In response to my post yesterday about whether it is possible to have an abortion by doing yoga, Roselil commented that in his book, "Yoga for the Three Stages of Life", Srivatsa Ramaswami quotes a verse from Sage Nathamuni giving a list of asana to be used as contraception for women (on page 222). According to Roselil, Ramaswami mentions that unless these asana are practiced from an early age so that they are mastered, they will have limited application. These asanas are: Pasasana, Yoganidrasana, Garbha Pindasana, Bhadrasana, Matsyendrasana. When these are mastered and practiced, conception will be prevented.
According to Roselil, Ramaswami also states that certain asanas are also prescribed for conception/healthy development of the fetus. These are: Purvatanasana, Dvipada Pitham, Baddhakonasana and Padmasana. In addition, Sarvangasana and Sirsasana are suggested (p 212). I am not familiar with Dvipada Pitham. Can anybody out there clarify? Thanks!
Many thanks to Roselil for providing this information :-) I thought I'll share all this here, since this might be useful and/or edifying to some of you out there.
I am not very familiar with Ramaswami's work. I did take a workshop with him in Miami several years ago where he discusses yoga practice for the three stages of life: Youth, Householder, and Old Age (I don't think these are the exact terms he used, but I think I got the general idea). I distinctly remember him saying that one needs to do different practices for different stages of life, because you really don't need to be able to jump through your arms when you are middle-aged! Hmm... if this is true, then I probably have only a few years of jumping through and jumping back left :-)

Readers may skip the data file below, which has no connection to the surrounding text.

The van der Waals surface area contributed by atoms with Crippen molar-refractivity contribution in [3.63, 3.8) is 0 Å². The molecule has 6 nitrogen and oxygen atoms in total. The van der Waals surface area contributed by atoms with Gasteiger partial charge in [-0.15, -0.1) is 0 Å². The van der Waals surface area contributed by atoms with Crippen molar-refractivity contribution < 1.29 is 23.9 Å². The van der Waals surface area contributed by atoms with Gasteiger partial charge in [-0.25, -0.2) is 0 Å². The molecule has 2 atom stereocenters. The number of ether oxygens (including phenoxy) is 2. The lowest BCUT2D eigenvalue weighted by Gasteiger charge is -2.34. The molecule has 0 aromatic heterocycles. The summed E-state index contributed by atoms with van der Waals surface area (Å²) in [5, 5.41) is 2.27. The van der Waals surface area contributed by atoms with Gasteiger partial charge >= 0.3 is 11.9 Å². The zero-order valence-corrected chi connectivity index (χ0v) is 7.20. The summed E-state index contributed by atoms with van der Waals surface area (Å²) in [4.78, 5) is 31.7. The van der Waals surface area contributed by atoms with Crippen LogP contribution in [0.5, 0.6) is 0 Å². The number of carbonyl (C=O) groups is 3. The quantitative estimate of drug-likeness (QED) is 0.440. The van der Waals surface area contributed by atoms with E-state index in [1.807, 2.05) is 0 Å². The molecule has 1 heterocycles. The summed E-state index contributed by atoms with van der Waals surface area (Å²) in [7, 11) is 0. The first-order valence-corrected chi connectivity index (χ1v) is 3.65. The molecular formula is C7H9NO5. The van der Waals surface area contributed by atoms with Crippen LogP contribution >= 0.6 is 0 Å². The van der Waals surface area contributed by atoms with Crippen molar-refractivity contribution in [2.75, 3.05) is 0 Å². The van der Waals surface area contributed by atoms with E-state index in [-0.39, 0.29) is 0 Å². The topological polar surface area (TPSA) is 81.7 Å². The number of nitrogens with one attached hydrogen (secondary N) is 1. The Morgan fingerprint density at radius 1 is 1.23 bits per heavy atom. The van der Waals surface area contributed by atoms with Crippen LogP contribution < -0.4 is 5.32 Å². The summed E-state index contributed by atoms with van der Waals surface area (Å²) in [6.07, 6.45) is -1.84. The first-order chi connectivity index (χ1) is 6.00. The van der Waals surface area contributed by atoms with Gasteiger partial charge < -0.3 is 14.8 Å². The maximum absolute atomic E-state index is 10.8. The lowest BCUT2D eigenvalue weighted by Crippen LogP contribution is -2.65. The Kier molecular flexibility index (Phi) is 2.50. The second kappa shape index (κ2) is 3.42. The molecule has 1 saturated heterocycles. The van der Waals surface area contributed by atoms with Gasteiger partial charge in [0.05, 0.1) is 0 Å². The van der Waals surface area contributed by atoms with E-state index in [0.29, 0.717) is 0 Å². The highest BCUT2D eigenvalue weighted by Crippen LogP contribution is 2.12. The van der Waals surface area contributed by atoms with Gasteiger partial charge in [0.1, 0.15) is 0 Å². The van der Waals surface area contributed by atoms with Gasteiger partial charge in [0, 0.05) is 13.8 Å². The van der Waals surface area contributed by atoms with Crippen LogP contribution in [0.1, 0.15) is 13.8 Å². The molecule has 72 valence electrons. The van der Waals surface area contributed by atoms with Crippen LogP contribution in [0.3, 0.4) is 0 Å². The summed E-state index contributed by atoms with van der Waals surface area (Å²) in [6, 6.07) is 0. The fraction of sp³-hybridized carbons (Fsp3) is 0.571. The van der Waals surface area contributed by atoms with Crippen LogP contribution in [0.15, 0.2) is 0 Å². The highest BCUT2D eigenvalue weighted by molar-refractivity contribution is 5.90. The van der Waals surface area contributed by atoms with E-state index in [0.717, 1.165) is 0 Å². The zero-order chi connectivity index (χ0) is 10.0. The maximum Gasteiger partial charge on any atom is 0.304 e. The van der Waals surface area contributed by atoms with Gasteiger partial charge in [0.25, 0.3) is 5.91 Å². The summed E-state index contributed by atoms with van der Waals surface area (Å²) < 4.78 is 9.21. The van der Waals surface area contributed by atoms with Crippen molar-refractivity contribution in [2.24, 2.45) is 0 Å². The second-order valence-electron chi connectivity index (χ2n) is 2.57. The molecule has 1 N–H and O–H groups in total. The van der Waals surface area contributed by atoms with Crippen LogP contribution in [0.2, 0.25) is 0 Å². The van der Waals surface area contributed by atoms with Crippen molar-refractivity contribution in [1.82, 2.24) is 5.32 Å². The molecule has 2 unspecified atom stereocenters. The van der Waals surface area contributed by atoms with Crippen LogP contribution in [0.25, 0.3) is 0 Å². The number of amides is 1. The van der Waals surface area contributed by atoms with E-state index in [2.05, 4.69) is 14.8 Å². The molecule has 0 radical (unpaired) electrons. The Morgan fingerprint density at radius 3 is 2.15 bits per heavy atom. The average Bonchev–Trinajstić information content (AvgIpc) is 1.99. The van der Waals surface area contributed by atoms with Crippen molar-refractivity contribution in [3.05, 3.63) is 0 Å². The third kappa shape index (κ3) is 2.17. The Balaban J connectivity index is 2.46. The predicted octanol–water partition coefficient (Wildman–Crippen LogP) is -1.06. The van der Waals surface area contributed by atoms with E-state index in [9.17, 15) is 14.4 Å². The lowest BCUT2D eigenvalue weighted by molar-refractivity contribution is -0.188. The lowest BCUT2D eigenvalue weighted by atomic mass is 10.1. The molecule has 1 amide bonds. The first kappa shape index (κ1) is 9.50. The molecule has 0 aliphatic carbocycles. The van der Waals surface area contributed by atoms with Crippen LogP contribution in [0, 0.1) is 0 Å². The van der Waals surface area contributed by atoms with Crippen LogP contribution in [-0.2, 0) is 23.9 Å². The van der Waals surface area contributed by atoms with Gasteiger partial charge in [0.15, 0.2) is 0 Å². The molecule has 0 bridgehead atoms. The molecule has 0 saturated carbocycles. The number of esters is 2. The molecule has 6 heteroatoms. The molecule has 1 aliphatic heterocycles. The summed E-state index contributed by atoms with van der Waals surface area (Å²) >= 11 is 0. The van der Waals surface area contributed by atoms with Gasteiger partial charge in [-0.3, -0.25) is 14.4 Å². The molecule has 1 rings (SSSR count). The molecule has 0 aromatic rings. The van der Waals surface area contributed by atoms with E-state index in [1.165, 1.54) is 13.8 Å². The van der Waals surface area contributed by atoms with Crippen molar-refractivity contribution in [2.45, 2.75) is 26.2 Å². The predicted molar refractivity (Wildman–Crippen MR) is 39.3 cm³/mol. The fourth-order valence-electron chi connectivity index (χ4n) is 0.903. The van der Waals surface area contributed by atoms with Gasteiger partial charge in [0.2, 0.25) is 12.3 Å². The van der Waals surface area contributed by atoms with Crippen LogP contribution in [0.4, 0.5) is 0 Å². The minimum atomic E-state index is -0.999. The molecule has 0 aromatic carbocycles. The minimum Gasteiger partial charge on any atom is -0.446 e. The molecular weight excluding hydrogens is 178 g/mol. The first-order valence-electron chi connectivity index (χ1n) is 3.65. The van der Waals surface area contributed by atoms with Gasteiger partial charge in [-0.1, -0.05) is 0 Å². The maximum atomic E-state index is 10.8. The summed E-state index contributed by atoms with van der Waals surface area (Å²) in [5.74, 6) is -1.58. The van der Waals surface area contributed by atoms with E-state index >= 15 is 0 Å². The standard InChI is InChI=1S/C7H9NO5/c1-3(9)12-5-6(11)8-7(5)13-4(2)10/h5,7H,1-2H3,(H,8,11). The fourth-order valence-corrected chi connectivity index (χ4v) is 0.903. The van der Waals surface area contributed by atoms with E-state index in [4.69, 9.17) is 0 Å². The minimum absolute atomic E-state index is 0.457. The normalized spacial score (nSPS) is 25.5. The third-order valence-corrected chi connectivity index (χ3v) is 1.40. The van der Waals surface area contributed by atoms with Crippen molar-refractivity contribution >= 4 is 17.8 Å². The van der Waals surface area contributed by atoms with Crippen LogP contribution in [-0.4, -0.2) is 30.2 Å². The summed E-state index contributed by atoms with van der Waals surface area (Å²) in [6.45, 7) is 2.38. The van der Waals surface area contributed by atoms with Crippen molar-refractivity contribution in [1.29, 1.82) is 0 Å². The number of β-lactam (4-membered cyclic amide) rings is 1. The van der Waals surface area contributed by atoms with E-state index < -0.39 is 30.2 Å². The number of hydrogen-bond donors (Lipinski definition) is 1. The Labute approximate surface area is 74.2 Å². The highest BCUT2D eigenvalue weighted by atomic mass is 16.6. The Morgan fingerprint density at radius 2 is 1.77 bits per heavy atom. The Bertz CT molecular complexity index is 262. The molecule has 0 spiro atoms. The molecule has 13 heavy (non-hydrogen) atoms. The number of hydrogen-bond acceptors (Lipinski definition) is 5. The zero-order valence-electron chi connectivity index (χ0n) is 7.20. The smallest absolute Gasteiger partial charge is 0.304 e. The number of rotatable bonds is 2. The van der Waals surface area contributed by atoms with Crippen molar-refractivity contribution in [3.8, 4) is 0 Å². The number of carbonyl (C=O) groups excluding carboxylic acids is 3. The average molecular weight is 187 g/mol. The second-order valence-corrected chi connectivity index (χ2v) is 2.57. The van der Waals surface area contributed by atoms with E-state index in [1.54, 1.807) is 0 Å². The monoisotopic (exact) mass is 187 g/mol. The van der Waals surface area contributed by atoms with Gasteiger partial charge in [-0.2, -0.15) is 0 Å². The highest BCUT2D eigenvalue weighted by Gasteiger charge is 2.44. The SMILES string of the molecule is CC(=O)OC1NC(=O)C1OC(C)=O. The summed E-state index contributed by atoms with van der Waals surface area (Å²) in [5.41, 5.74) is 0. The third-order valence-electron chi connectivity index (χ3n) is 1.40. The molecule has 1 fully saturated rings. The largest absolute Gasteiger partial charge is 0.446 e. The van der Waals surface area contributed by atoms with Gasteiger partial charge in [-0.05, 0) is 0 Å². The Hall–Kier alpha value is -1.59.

But all this is neither here nor there. Coming back to the lists of contraceptive and conceptive asana, I notice, from just taking a quick glance at the two kinds of asana, that the contraceptive asanas seem to have one common feature: They all exert some kind of strong binding pressure on the pelvis/reproductive organs. My speculation is that this serves to "bind" and "limit" the reproductive capacity. On the other hand, the conceptive asanas also seem to have a common feature: They all promote an "opening" or expansion of the pelvis/reproductive organs. Which seems, to me, to promote circulation to these organs and foster their healthy functioning, thus enhancing the chances of conception. If we go by this logic, then I suppose backbends would also be conceptive asanas, since backbends, by their very nature, promote the opening and expansion of the front body in general, and the pelvic area/reproductive organs in particular.
Roselil also wonders what happens if we practice both conceptive and contraceptive asanas in the daily practice, as we do in Ashtanga. If you have any thoughts on this, please feel free to share.
I have not read Ramaswami's book, and (as I mentioned) have very little knowledge of his work. If you have anything to add in this area, please also feel free to share.